TOPICS > World

Nigerian Peacekeepers Enter Liberian Capital

BY Admin  August 7, 2003 at 1:00 PM EDT

However Taylor did submit a letter to the legislature saying he would hand power over to his vice president.

In the letter, Taylor said he would relinquish power to the Moses Blah, the country’s vice president. Lawmakers approved the decision, paving the way for Taylor to step down Monday, as promised.

“We are on course on the president relinquishing power,” Taylor spokesman Vaanii Passawe told The Associated Press.

Taylor also said he and his government were the victims of an “international conspiracy” aimed at undermining his leadership. He said this conspiracy had unjustly accused him of involvement in regional fighting, including his indictment for war crimes in neighboring Sierra Leone, and had imposed unfair trade embargoes on the West African nation.

“This orchestration has prevented me from carrying out my constitutional responsibilities of defending the country and providing essential social services for the people,” he said in the letter, which was read to reporters. “Therefore I as president of this noble republic can no longer preside over the suffering and humiliation of the Liberian public.”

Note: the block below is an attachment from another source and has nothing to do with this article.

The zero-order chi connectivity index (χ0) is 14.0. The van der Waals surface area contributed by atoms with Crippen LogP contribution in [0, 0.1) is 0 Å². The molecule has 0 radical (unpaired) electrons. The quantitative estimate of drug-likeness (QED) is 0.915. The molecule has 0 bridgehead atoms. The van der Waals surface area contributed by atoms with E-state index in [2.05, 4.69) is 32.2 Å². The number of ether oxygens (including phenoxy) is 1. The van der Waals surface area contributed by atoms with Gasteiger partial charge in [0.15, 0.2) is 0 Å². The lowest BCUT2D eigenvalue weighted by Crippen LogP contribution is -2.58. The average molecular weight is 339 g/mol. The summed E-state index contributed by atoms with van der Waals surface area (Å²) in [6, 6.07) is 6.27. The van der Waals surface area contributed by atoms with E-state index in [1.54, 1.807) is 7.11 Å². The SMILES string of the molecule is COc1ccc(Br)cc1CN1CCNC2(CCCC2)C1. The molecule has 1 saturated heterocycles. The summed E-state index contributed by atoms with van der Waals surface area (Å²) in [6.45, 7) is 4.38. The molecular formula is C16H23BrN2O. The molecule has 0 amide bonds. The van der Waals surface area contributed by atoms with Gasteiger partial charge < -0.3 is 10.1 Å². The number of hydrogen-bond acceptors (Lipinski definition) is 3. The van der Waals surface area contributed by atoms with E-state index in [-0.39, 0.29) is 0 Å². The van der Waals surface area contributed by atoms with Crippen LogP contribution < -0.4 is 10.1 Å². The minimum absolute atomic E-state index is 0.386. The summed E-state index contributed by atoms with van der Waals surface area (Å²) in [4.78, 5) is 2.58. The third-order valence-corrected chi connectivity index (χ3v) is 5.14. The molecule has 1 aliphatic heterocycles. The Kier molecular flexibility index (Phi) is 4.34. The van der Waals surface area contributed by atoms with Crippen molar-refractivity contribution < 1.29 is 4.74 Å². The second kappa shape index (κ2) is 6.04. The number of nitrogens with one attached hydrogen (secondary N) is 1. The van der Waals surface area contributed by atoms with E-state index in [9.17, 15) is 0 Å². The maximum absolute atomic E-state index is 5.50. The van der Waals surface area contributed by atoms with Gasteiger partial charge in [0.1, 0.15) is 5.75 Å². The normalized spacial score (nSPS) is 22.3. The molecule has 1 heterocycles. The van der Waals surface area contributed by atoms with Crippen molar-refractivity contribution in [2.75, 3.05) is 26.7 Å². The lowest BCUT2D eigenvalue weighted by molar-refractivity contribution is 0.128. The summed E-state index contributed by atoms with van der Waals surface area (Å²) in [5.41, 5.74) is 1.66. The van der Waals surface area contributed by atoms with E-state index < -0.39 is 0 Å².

Meanwhile, more than 100 Nigerian soldiers aboard white armored personnel carriers and trucks drove into the central district today waving white flags as they passed the residents, Reuters reported.

“We want peace, no more war,” the crowd cheered as they stormed the road to greet the soldiers.

Economic Community of West African States (ECOWAS) expects to deploy about 3,250 soldiers in Liberia in an effort to stabilize the country after 14 years of continued conflict.

Though President Bush says he has not yet decided what role U.S. troops will play, three warships with 2,300 Marines have been sent to the Liberian coast and seven Marines landed in the country on Wednesday.

The Nigerian officer leading the force, Brigadier-General Festus Okonkwo, has met with rebel commanders.

While violence has reportedly subsided in Monrovia, fighting continues in the city of Buchanan, southeast of Monrovia.

Though rebels have said they will not leave Monrovia until Taylor leaves, they say they will hand over the port to peacekeepers so peacekeepers can supply desperately needed humanitarian aid.